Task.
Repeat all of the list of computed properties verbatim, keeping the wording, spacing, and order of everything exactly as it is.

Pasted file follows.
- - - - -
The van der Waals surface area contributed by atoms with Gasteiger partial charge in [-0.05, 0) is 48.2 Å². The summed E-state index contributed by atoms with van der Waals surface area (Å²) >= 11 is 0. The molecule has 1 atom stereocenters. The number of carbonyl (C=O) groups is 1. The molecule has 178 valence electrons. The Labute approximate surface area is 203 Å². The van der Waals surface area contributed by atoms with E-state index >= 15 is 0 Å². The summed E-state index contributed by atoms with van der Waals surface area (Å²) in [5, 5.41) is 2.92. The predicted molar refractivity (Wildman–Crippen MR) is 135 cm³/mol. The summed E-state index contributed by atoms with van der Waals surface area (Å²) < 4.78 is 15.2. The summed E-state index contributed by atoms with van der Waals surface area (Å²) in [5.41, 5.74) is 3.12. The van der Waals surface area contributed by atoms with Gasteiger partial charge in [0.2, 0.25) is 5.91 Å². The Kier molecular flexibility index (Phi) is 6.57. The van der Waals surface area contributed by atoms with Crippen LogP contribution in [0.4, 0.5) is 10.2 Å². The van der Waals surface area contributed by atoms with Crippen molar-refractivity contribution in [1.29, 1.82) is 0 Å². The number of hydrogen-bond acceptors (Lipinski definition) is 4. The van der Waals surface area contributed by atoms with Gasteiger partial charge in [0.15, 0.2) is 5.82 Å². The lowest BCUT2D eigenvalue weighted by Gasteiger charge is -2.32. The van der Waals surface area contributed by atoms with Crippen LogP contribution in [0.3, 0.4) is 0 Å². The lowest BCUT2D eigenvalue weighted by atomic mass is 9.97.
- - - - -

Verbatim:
The van der Waals surface area contributed by atoms with Gasteiger partial charge in [-0.05, 0) is 48.2 Å². The summed E-state index contributed by atoms with van der Waals surface area (Å²) >= 11 is 0. The molecule has 1 atom stereocenters. The number of carbonyl (C=O) groups is 1. The molecule has 178 valence electrons. The Labute approximate surface area is 203 Å². The van der Waals surface area contributed by atoms with E-state index >= 15 is 0 Å². The summed E-state index contributed by atoms with van der Waals surface area (Å²) in [5, 5.41) is 2.92. The predicted molar refractivity (Wildman–Crippen MR) is 135 cm³/mol. The summed E-state index contributed by atoms with van der Waals surface area (Å²) < 4.78 is 15.2. The summed E-state index contributed by atoms with van der Waals surface area (Å²) in [5.41, 5.74) is 3.12. The van der Waals surface area contributed by atoms with Gasteiger partial charge in [0.2, 0.25) is 5.91 Å². The Kier molecular flexibility index (Phi) is 6.57. The van der Waals surface area contributed by atoms with Crippen LogP contribution in [0.4, 0.5) is 10.2 Å². The van der Waals surface area contributed by atoms with Crippen molar-refractivity contribution in [1.29, 1.82) is 0 Å². The number of hydrogen-bond acceptors (Lipinski definition) is 4. The van der Waals surface area contributed by atoms with Gasteiger partial charge in [0.15, 0.2) is 5.82 Å². The lowest BCUT2D eigenvalue weighted by Gasteiger charge is -2.32. The van der Waals surface area contributed by atoms with Crippen LogP contribution in [0.3, 0.4) is 0 Å². The lowest BCUT2D eigenvalue weighted by atomic mass is 9.97.